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6.3 Transcription and RNA Processing

6 min readjanuary 17, 2023

Samantha Himegarner

Samantha Himegarner

Jed Quiaoit

Jed Quiaoit


AP Biology 🧬

358 resources
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Meet the RNA

Going back to the big idea relationship between structure and function, the sequence of the RNA bases, together with the structure of the RNA molecule, determines RNA function!

mRNA: Messenger RNA

mRNA molecules, also known as messenger RNA, are transcribed from DNA and carry genetic information from the DNA to the ribosome, where the information is translated into a primary peptide sequence. 💬
The sequence of bases in the mRNA molecule codes for the specific amino acid sequence of a protein. The structure of the mRNA molecule, including its secondary and tertiary structure, also plays a role in determining its function.
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Source: The Conversation

tRNA: Transfer RNA

tRNA molecules, also known as transfer RNA, are small RNA molecules that function in protein synthesis. They have specific binding sites for specific amino acids, as well as an anticodon sequence that base pairs with the codon sequence of the mRNA.
During translation, tRNA molecules are recruited to the ribosome, where they bring the correct amino acid to be incorporated into the growing peptide chain based on the mRNA sequence. The structure of tRNA molecules also plays a role in their function, including the L-shaped conformation that allows them to bind both amino acids and the ribosome. 🚜
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Source: National Human Genome Research Institute

rRNA: Ribosomal RNA

rRNA molecules, also known as ribosomal RNA, are the most abundant type of RNA in cells and are the functional building blocks of ribosomes. Ribosomes are the cellular structures that carry out protein synthesis, and rRNA molecules form the structural backbone of the ribosome.
They also interact with the mRNA and tRNA molecules during the translation process, helping to position the tRNA molecules and catalyze the peptide bond formation. The sequence and structure of rRNA molecules are also important for their function, as mutations in these regions can affect the efficiency and accuracy of protein synthesis. ⚙️
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Source: Miami Bio

To summarize the three types of RNA:
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The Central Dogma: DNA to RNA to Protein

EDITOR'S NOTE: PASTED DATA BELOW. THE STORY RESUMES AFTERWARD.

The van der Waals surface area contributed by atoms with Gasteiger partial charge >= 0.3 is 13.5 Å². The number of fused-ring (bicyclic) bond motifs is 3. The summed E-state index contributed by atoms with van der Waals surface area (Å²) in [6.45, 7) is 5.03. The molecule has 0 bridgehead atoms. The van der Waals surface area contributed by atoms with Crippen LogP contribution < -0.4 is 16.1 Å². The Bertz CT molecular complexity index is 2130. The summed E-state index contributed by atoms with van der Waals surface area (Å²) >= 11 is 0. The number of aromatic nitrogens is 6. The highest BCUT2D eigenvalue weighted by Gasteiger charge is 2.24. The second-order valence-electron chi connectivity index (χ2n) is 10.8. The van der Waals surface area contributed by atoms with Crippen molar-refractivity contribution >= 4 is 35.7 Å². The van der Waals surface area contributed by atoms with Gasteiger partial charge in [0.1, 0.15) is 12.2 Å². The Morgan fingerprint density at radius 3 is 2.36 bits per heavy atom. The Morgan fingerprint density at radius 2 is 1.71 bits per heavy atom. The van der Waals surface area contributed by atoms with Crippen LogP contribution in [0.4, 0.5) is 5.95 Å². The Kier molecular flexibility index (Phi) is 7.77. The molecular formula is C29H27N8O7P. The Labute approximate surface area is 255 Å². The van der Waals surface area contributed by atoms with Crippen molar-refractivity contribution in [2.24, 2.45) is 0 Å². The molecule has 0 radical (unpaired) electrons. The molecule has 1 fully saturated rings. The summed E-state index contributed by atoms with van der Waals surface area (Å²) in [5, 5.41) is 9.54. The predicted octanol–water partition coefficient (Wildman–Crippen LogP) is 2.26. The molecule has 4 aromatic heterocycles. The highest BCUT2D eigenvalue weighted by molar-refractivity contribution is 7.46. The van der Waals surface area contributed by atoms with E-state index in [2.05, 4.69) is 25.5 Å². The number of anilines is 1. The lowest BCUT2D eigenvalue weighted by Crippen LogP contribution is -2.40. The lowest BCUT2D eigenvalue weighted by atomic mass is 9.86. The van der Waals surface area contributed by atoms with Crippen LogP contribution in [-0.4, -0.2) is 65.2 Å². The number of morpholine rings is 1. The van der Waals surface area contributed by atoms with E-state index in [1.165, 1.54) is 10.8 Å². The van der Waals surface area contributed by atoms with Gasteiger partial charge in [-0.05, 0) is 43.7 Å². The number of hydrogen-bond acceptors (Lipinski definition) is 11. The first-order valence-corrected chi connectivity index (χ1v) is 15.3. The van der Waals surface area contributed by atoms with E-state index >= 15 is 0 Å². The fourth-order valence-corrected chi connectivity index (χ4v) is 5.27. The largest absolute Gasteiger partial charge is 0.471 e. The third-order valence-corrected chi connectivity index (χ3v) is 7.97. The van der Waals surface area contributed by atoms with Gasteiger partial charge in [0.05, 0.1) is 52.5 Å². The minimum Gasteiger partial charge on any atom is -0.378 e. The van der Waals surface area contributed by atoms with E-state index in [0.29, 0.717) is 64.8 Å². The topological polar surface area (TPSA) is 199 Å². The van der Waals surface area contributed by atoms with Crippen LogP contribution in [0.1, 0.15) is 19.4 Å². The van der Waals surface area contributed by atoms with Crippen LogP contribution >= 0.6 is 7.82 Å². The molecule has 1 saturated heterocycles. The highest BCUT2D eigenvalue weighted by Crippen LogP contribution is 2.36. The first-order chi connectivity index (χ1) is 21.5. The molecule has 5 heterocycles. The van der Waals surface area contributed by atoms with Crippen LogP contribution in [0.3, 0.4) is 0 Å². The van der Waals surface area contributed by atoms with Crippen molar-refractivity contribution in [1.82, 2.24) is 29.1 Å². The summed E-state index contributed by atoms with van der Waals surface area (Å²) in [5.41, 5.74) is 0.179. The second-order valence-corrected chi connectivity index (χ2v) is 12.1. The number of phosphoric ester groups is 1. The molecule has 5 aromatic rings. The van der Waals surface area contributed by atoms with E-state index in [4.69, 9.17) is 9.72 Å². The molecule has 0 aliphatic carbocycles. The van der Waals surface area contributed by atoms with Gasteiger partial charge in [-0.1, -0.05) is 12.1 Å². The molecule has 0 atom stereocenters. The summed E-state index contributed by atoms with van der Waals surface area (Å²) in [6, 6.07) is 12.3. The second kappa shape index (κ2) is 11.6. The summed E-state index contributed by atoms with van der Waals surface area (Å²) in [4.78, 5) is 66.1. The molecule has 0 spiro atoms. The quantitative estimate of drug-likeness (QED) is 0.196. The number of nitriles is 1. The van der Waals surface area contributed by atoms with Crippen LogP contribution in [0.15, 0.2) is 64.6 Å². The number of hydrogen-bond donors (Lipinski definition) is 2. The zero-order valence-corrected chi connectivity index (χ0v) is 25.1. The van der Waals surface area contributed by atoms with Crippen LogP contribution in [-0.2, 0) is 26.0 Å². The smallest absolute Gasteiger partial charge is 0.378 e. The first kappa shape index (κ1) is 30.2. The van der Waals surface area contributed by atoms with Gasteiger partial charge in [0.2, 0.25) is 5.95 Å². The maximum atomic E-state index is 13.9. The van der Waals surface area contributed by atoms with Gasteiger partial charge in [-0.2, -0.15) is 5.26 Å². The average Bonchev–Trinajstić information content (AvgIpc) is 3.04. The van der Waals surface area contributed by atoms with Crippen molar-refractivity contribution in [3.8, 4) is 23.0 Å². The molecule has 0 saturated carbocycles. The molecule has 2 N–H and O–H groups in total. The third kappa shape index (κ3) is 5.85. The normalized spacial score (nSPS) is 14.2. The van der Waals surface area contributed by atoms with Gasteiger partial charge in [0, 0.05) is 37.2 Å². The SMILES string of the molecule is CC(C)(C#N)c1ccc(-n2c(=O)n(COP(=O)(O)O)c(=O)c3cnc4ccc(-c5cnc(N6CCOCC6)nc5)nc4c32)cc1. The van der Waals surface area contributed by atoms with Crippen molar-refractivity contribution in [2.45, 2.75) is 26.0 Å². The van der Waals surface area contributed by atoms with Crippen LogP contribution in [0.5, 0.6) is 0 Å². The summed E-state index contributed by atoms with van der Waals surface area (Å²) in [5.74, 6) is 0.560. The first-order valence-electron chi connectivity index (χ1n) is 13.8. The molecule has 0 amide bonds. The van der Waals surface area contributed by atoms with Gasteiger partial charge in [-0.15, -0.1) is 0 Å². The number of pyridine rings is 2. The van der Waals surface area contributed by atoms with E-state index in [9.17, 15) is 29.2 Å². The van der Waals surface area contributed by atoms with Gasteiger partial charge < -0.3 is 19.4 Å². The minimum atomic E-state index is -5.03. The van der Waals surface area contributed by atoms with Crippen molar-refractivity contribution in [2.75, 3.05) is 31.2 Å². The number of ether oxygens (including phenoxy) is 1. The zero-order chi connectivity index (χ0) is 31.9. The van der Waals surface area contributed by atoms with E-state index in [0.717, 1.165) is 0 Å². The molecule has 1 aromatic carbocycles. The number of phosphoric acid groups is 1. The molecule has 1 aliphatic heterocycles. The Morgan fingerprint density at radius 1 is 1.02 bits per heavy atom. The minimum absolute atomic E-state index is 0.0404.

Genetic information flows from DNA to protein through a process known as the central dogma of molecular biology. This process begins with the transcription of DNA into RNA, specifically messenger RNA (mRNA) molecules. During transcription, a specific portion of the DNA double helix, known as a gene, is copied into a complementary RNA molecule. 🐕
This process is catalyzed by an enzyme called RNA polymerase, which reads the DNA sequence and synthesizes a complementary RNA strand. The sequence of nucleotides in the DNA is used as a template to determine the sequence of bases in the mRNA molecule.
The sequence of bases in the mRNA molecule, known as the codon, carries the genetic information that codes for the specific amino acid sequence of a protein. This genetic information is translated into a protein through the process of translation. Translation, which we'll explore further in the next section, occurs on the ribosome, a large complex of RNA and protein molecules.
This process of transcription and translation results in the formation of a protein, with a specific sequence of amino acids determined by the sequence of nucleotides in the DNA. This protein can then perform a wide range of functions, including catalyzing metabolic reactions, replicating DNA, responding to stimuli, and transporting molecules across cell membranes.
https://firebasestorage.googleapis.com/v0/b/fiveable-92889.appspot.com/o/images%2FPSL_DNAtoProtein.en-NenYg2wmDxx1.png?alt=media&token=8e90e19d-e31b-4e7f-9f8d-7a0a80e7153a

Source: Labster Theory

RNA Polymerase, the Ace of Transcription

Again, transcription is the process by which a specific portion of DNA, known as a gene, is copied into a complementary RNA molecule. This process is catalyzed by an enzyme called RNA polymerase, which reads the DNA sequence and synthesizes a complementary RNA strand. 🪡
https://firebasestorage.googleapis.com/v0/b/fiveable-92889.appspot.com/o/images%2F-WU1kHAACJL7I.jpg?alt=media&token=b0fab54d-8059-419f-8105-40b5e5315b0e

Source: Biology LibreTexts